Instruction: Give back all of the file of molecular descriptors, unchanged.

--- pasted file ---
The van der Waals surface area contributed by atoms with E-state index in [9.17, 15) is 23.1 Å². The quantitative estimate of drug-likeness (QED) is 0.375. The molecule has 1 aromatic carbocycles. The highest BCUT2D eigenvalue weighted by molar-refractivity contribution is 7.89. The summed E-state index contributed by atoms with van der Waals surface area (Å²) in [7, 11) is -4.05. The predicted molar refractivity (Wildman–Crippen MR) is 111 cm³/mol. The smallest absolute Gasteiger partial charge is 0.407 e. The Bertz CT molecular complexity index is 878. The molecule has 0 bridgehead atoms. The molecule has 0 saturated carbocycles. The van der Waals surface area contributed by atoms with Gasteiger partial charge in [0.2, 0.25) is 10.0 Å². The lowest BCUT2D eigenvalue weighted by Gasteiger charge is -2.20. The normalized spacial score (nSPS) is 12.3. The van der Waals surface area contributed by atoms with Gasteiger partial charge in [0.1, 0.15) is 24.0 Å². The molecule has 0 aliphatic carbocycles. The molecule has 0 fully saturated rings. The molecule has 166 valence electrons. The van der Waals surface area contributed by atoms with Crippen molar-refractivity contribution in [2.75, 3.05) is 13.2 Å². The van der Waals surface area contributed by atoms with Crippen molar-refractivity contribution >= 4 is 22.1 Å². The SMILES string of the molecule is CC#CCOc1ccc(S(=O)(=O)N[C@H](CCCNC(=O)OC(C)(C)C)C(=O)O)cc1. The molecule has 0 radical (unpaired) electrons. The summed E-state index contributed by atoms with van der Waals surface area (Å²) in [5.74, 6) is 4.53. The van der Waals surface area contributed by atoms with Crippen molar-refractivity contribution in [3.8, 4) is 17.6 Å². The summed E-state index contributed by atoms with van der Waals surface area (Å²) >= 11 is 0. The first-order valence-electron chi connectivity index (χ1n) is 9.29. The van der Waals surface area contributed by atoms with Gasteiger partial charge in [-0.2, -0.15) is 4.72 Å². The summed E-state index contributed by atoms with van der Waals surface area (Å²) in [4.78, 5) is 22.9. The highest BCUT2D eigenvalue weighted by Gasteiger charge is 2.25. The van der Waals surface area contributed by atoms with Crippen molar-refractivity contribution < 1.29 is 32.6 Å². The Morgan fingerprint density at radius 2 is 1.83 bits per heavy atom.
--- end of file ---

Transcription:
The van der Waals surface area contributed by atoms with E-state index in [9.17, 15) is 23.1 Å². The quantitative estimate of drug-likeness (QED) is 0.375. The molecule has 1 aromatic carbocycles. The highest BCUT2D eigenvalue weighted by molar-refractivity contribution is 7.89. The summed E-state index contributed by atoms with van der Waals surface area (Å²) in [7, 11) is -4.05. The predicted molar refractivity (Wildman–Crippen MR) is 111 cm³/mol. The smallest absolute Gasteiger partial charge is 0.407 e. The Bertz CT molecular complexity index is 878. The molecule has 0 bridgehead atoms. The molecule has 0 saturated carbocycles. The van der Waals surface area contributed by atoms with Gasteiger partial charge in [0.2, 0.25) is 10.0 Å². The lowest BCUT2D eigenvalue weighted by Gasteiger charge is -2.20. The normalized spacial score (nSPS) is 12.3. The van der Waals surface area contributed by atoms with Gasteiger partial charge in [0.1, 0.15) is 24.0 Å². The molecule has 0 aliphatic carbocycles. The molecule has 0 fully saturated rings. The molecule has 166 valence electrons. The van der Waals surface area contributed by atoms with Crippen molar-refractivity contribution in [2.75, 3.05) is 13.2 Å². The van der Waals surface area contributed by atoms with Crippen molar-refractivity contribution >= 4 is 22.1 Å². The SMILES string of the molecule is CC#CCOc1ccc(S(=O)(=O)N[C@H](CCCNC(=O)OC(C)(C)C)C(=O)O)cc1. The molecule has 0 radical (unpaired) electrons. The summed E-state index contributed by atoms with van der Waals surface area (Å²) in [5.74, 6) is 4.53. The van der Waals surface area contributed by atoms with Crippen molar-refractivity contribution in [3.8, 4) is 17.6 Å². The summed E-state index contributed by atoms with van der Waals surface area (Å²) >= 11 is 0. The first-order valence-electron chi connectivity index (χ1n) is 9.29. The van der Waals surface area contributed by atoms with Gasteiger partial charge in [-0.2, -0.15) is 4.72 Å². The summed E-state index contributed by atoms with van der Waals surface area (Å²) in [4.78, 5) is 22.9. The highest BCUT2D eigenvalue weighted by Gasteiger charge is 2.25. The van der Waals surface area contributed by atoms with Crippen molar-refractivity contribution < 1.29 is 32.6 Å². The Morgan fingerprint density at radius 2 is 1.83 bits per heavy atom.